The “Silvesterdorf” is possibly the largest New Year market in Vienna, spreading across a beautiful square and enticing visitors with a post-Christmas bonanza of food, arts, crafts, and…pigs.
- Very strong on quality wares, with a delicious variety of food stalls, too
- The 2019 punch came in special mugs covered in New Year motifs
- 2021/2022 dates: TBA
- See also: New Year markets
The New Year market
The market sits between two of the prestigious buildings that popped up in the great period of construction that marked the second half of the 19th century in Vienna.
Perhaps it’s coincidence but, when I last visited, the stalls nearest the Natural History Museum sold food and drink, while those nearest the Art History Museum sold creative handicrafts and similar. A doff of the hat to the planners.
Incidentally, if it all gets too cold for you, both museums have excellent cafés inside.
The Silvesterdorf New Year market is essentially a continuation of the Christmas market on the same site. Same stands, more or less; same contents, more or less.
The few differences I found were:
No borrowed mugs from the Christmas market. Instead, New Year symbols decorated the mugs used by the punch stands. You could keep your mug after finishing your drink – that’s why the deposit is around €4. I imagine 2021/2022 will be the same.
(The special 2019/2020 New Year mug)
- New motifs!
A few stands added traditional New Year motifs to their wares, too. This meant pig-shaped items, mostly, which count as lucky charms that the Viennese exchange with friends and family at New Year.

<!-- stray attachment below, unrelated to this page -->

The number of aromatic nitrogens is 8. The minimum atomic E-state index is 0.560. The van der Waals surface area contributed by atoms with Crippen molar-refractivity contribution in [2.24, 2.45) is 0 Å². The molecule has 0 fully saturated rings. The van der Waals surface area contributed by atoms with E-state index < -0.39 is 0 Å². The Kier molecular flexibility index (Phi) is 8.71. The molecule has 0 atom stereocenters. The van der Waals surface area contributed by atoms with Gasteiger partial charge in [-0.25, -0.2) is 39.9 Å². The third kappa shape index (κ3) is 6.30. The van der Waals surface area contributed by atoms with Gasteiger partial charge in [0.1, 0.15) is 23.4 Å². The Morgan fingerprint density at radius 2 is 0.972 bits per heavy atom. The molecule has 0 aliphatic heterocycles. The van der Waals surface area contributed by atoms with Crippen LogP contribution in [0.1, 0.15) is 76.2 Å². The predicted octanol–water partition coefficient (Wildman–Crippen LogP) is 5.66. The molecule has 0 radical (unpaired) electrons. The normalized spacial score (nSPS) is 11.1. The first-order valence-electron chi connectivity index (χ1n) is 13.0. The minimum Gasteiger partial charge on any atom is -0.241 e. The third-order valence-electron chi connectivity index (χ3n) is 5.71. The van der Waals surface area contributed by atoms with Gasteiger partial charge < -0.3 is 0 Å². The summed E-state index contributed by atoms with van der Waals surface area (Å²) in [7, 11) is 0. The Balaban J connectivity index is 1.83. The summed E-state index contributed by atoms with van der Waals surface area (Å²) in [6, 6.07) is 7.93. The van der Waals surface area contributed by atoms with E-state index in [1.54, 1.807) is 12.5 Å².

Most of the Christmas stock was not discounted when I visited, but there were exceptions. For example, 25% off seasonally-themed chocolate.
(If you want cheap Christmas items, visit the city’s department stores, who usually sell off their unwanted stock after Boxing Day at a steep discount.)
Punch was, as at every Christmas and New Year market, ubiquitous and the food quite diverse. Goulash or a garlic soup served in bread rolls. Doughnuts and choux pastry rings. Waffles and crepes with sweet or savoury fillings. Traditional Kaiserschmarrn, Flammkuchen and Gröstl. Baked potatoes and stuffed rice balls. Not to mention the fried sausages, langos, and roast chestnuts.
And the arts, crafts and other items left quite an impression, too.
Since writing is my first love (narrowly beating chocolate), I fawned over the leather-bound notebooks and planners with handmade paper. Elsewhere, I found beeswax candles and woolly hats, regional schnapps and liquors, wintry decorations made from cinnamon sticks, dried fruits and bay leaves, jewellery, toys, ceramic flowers, and much (much) more.
The only letdown on my visit was the Christmas music piped in quietly over loudspeakers. Apparently, Santa Claus was coming to town. Probably not, unless he got very drunk early on Christmas Eve and had only just resurfaced. Better late than never, I suppose.
Opening times 2021/2022
I don’t have dates for 2021/2022 yet. To give you an idea of what to expect, here the planned times for the cancelled 2020/2021 market:
- December 27 to January 6
- 11am to 7pm (6pm on December 31)
How to get to the Silvesterdorf
The market is positioned quite perfectly for public transport.
Subway: the U2 station, Museumsquartier, is on one side, the U2/U3 station, Volkstheater, on the other.
Trams: the Silvesterdorf borders the Ring, which hosts a continuous stream of trams. Take the 1, 2, D, 46, 49 or 71 lines to Ring/Volkstheater or the 1, 2, D or 71 to Burgring. The 1, 2, D and 71 services will not serve these stops on the evening of December 31st, though (too many people around for them to do so safely).
Address: Maria-Theresien-Platz, 1010 Vienna | Website